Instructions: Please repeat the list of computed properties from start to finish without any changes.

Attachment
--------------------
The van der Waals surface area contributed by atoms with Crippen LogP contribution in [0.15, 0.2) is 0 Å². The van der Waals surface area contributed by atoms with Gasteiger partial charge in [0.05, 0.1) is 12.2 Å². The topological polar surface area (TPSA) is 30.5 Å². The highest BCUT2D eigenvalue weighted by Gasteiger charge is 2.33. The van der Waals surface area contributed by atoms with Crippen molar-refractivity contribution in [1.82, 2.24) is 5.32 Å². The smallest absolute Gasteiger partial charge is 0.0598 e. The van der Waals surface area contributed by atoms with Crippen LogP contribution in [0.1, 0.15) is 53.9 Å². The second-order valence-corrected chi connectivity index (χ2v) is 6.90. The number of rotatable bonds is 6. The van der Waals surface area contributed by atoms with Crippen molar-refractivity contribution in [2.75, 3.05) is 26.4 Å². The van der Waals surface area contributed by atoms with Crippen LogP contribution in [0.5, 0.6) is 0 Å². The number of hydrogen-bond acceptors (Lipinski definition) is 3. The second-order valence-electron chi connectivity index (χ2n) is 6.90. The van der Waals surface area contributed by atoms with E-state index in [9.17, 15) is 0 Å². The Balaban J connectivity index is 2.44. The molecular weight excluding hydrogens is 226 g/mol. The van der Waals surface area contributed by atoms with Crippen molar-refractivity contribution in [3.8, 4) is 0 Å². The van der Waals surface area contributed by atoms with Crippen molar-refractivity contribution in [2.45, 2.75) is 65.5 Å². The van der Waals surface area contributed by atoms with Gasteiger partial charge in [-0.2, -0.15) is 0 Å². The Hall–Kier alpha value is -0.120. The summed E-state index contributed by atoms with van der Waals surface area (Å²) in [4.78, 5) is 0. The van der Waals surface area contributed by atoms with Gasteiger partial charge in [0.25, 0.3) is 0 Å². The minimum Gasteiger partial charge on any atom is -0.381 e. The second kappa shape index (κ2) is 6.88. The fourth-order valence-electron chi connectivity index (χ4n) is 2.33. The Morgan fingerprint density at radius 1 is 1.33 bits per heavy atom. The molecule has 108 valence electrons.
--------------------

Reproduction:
The van der Waals surface area contributed by atoms with Crippen LogP contribution in [0.15, 0.2) is 0 Å². The van der Waals surface area contributed by atoms with Gasteiger partial charge in [0.05, 0.1) is 12.2 Å². The topological polar surface area (TPSA) is 30.5 Å². The highest BCUT2D eigenvalue weighted by Gasteiger charge is 2.33. The van der Waals surface area contributed by atoms with Crippen molar-refractivity contribution in [1.82, 2.24) is 5.32 Å². The smallest absolute Gasteiger partial charge is 0.0598 e. The van der Waals surface area contributed by atoms with Crippen LogP contribution in [0.1, 0.15) is 53.9 Å². The second-order valence-corrected chi connectivity index (χ2v) is 6.90. The number of rotatable bonds is 6. The van der Waals surface area contributed by atoms with Crippen molar-refractivity contribution in [2.75, 3.05) is 26.4 Å². The van der Waals surface area contributed by atoms with Crippen LogP contribution in [0.5, 0.6) is 0 Å². The number of hydrogen-bond acceptors (Lipinski definition) is 3. The second-order valence-electron chi connectivity index (χ2n) is 6.90. The van der Waals surface area contributed by atoms with E-state index in [9.17, 15) is 0 Å². The Balaban J connectivity index is 2.44. The molecular weight excluding hydrogens is 226 g/mol. The van der Waals surface area contributed by atoms with Crippen molar-refractivity contribution in [3.8, 4) is 0 Å². The van der Waals surface area contributed by atoms with Crippen molar-refractivity contribution in [2.45, 2.75) is 65.5 Å². The van der Waals surface area contributed by atoms with Gasteiger partial charge in [-0.2, -0.15) is 0 Å². The Hall–Kier alpha value is -0.120. The summed E-state index contributed by atoms with van der Waals surface area (Å²) in [4.78, 5) is 0. The van der Waals surface area contributed by atoms with Gasteiger partial charge in [0.25, 0.3) is 0 Å². The minimum Gasteiger partial charge on any atom is -0.381 e. The second kappa shape index (κ2) is 6.88. The fourth-order valence-electron chi connectivity index (χ4n) is 2.33. The Morgan fingerprint density at radius 1 is 1.33 bits per heavy atom. The molecule has 108 valence electrons.